Tottenham star’s professionalism puts others to shame

Tottenham manager Harry Redknapp could have been forgiven for cursing his luck after the talismanic trio of Gareth Bale, Luka Modrić and Rafael van der Vaart were all ruled out of action within quick succession. With Tottenham’s forwards struggling to find the net this season, Redknapp has had to rely upon his midfield for goals, and the aforementioned trio have contributed 25 between them in all competitions.

Many expected January signing Steven Pienaar to mitigate the losses of Bale and van der Vaart, but instead, Niko Kranjčar, a man seemingly headed for the White Hart Lane exit last month, has come to Tottenham’s rescue.

Kranjčar came on as a late substitute against Bolton Wanderers last week and scored a stunning injury-time winner, before striking a superb volley to secure all three points for Spurs against Sunderland on Saturday. The Croat had only made four league appearances for the side prior to his late introduction against Bolton Wanderers. Redknapp himself has been quick to praise the efforts and attitude of the former Portsmouth man.

Speaking after Tottenham’s 2-1 win over Bolton Wanderers, Redknapp said: “He’s continued to work hard and show the right attitude, continued to train even after training, do his sprints, his running, spends time shooting every day and generally shows a great attitude. He’s not one of the boys who throws the towel in and spits his dummy out when he’s left out of the team, he’s the exact opposite to that.”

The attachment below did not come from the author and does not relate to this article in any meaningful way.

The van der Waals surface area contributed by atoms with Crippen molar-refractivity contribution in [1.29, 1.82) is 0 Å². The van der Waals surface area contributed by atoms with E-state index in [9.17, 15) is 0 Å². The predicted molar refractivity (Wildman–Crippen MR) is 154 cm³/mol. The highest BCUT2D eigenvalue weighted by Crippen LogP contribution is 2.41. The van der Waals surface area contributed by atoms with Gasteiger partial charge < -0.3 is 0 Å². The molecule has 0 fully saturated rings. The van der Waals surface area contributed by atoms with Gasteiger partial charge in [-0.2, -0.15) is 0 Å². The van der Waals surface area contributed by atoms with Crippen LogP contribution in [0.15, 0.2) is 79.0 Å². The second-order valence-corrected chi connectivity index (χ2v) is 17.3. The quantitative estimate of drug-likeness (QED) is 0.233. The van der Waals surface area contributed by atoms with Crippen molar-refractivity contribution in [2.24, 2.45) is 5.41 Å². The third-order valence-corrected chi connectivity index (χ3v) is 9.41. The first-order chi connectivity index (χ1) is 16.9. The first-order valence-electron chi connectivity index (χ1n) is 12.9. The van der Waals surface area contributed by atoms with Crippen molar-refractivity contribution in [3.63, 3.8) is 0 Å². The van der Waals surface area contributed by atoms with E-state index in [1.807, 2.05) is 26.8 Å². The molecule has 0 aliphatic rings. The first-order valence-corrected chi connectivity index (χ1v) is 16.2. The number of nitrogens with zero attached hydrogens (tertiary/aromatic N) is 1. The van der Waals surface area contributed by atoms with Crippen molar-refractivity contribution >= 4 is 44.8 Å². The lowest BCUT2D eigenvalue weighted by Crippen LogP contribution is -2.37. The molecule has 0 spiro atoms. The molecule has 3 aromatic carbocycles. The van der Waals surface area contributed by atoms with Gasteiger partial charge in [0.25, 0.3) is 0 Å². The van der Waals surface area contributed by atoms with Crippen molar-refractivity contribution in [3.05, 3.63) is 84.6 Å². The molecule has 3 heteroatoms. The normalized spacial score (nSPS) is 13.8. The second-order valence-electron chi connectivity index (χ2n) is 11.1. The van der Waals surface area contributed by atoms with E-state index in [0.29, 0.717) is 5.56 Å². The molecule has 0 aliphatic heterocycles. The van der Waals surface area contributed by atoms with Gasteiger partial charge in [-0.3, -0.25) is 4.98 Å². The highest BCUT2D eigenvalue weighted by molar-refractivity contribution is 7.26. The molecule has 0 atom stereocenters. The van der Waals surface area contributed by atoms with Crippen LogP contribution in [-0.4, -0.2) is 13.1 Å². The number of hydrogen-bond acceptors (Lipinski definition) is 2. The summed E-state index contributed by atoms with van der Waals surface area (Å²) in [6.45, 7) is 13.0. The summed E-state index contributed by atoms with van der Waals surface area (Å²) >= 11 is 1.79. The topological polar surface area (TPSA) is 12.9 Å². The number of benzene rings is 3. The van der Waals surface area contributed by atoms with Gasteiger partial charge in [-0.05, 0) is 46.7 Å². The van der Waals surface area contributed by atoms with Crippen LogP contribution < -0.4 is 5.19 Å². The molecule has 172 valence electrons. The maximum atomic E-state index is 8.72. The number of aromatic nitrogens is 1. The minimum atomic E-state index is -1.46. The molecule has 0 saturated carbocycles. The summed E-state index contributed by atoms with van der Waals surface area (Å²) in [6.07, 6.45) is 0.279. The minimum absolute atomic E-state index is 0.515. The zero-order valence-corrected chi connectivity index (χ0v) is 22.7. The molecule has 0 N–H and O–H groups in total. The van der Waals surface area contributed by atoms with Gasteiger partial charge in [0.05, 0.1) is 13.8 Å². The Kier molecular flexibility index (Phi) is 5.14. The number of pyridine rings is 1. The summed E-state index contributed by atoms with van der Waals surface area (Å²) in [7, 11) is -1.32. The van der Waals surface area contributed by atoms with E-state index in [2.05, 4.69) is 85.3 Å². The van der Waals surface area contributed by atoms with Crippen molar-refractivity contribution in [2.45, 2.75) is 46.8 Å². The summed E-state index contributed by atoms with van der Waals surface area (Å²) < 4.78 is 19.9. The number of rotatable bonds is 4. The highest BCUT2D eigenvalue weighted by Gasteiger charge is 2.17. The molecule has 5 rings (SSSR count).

In addition to scoring crucial winning goals, Kranjčar’s reinstatement to Tottenham’s starting line-up has shown that Redknapp has other tactical approaches to call upon when certain first choice players are unavailable. The side’s success over the past year has relied heavily upon the natural width and searing pace provided by Aaron Lennon and Gareth Bale.

Kranjčar, bereft of the pace and mobility bestowed upon Bale, instead relies upon his guile and vision to create chances, and drifts infield far more frequently than the Welshman. The Croat provides his manager with a valuable option when opposing full-backs have successfully neutralised Bale.

Indeed, Kranjčar’s recent form has lead Redknapp to consider utilising his talents in conjunction with those of Bale. “I could always stick Niko somewhere else if Gareth was fit because Niko deserves his place in the team,” he said.

In an age when players frequently think only of themselves, it is so refreshing to see a player of Kranjčar’s quality conducting himself in such a professional and selfless manner. One need only look at Fernando Torres’ behaviour last month to see an example of the archetypal modern footballer.

The timing of Kranjčar’s return to the team (and return to form) is indicative of Tottenham’s excellent strength in depth. Indeed, the Croat played a key part in the club’s successful bid for Champions League qualification last season, most notably scoring the winner against Stoke City last March. Only a fool would bet against him having a similar impact this season.

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